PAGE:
Magazine article Times Educational Supplement

Critique, C'est Chic

Magazine article Times Educational Supplement

Critique, C'est Chic

Article excerpt

Feedback. It's the new black on the educational catwalk. Like legions of other teachers, I've abandoned last season's comfort-fit targets and started lacing my students into leaner, meaner corsets in my efforts to raise their grades. No longer are their books full of plush praise and loose-fitting adjectives. "Delightful", "lovely" and "convincing" have been replaced with haute couture instructions, involving buttoned-down assessment objectives and an exhortation to redraft.

The redrafting process is great because a) students improve their grades by revising previous work, and b) even the most inept school inspector can't miss the forensic trail of progression that a redraft leaves behind. Particularly if you foghorn it by getting the children to write "MY HOMEWORK REDRAFT" on the front in humongous letters.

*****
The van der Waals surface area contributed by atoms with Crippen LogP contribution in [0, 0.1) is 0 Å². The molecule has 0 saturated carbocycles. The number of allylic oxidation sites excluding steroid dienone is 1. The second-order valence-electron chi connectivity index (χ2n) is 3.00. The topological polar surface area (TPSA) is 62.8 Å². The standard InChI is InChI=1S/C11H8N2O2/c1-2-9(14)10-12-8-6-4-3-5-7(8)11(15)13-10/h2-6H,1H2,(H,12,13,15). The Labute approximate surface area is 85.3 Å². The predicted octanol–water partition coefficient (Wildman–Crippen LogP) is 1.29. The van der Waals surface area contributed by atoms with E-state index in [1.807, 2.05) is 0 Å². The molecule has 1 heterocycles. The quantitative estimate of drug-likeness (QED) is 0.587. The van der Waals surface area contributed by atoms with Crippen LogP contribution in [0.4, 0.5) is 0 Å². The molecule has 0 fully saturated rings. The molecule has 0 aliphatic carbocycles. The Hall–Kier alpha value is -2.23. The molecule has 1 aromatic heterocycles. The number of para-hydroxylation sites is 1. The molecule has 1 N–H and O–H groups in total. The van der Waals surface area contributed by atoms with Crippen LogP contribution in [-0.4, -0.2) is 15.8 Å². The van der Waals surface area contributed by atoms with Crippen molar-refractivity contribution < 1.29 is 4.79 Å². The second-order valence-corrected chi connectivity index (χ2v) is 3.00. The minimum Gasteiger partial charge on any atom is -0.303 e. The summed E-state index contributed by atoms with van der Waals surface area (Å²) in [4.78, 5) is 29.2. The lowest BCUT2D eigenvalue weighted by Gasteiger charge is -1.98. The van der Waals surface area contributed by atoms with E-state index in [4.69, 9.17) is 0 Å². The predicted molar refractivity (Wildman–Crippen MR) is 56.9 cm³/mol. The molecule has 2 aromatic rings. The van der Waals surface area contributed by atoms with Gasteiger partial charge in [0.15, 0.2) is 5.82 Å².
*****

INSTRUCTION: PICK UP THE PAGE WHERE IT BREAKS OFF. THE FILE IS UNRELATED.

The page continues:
Students respond well to feedback. You tell them what they can do to improve and they take it on the chin. However candid your criticism - and I've let some stingers go in my time - they rarely let wounded egos get in the way of their learning. The same is not true of adults. In my experience, our ability to accept criticism wanes at much the same time as our eyesight. It's as if we have a finite capacity for self-improvement. You start nearing the brim at 40 and by 50 you've reached saturation point, so that any new advice poured in your ear comes straight out and down your leg. And just as we stop taking advice, we start dishing it out in spades.

My husband and I, for example, spend a great deal of time pointing out each other's vast inadequacies. …

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